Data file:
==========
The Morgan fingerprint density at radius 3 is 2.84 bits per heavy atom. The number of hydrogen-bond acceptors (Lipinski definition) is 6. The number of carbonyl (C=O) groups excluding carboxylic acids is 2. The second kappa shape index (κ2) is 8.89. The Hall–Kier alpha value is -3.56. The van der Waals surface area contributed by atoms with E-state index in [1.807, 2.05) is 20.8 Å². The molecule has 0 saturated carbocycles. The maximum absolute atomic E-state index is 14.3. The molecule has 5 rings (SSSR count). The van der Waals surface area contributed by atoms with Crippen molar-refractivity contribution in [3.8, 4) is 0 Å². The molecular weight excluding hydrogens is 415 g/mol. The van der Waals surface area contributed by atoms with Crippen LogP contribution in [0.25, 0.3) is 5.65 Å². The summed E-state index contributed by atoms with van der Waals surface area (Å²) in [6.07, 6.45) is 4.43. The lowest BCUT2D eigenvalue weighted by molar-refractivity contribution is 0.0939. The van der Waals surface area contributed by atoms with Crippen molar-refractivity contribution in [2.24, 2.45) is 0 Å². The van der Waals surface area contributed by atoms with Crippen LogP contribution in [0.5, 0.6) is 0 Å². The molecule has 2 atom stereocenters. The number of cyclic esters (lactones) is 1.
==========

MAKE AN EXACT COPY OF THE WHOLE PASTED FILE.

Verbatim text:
The Morgan fingerprint density at radius 3 is 2.84 bits per heavy atom. The number of hydrogen-bond acceptors (Lipinski definition) is 6. The number of carbonyl (C=O) groups excluding carboxylic acids is 2. The second kappa shape index (κ2) is 8.89. The Hall–Kier alpha value is -3.56. The van der Waals surface area contributed by atoms with E-state index in [1.807, 2.05) is 20.8 Å². The molecule has 0 saturated carbocycles. The maximum absolute atomic E-state index is 14.3. The molecule has 5 rings (SSSR count). The van der Waals surface area contributed by atoms with Crippen molar-refractivity contribution in [3.8, 4) is 0 Å². The molecular weight excluding hydrogens is 415 g/mol. The van der Waals surface area contributed by atoms with Crippen LogP contribution in [0.25, 0.3) is 5.65 Å². The summed E-state index contributed by atoms with van der Waals surface area (Å²) in [6.07, 6.45) is 4.43. The lowest BCUT2D eigenvalue weighted by molar-refractivity contribution is 0.0939. The van der Waals surface area contributed by atoms with Crippen molar-refractivity contribution in [2.24, 2.45) is 0 Å². The van der Waals surface area contributed by atoms with Crippen LogP contribution in [0.5, 0.6) is 0 Å². The molecule has 2 atom stereocenters. The number of cyclic esters (lactones) is 1.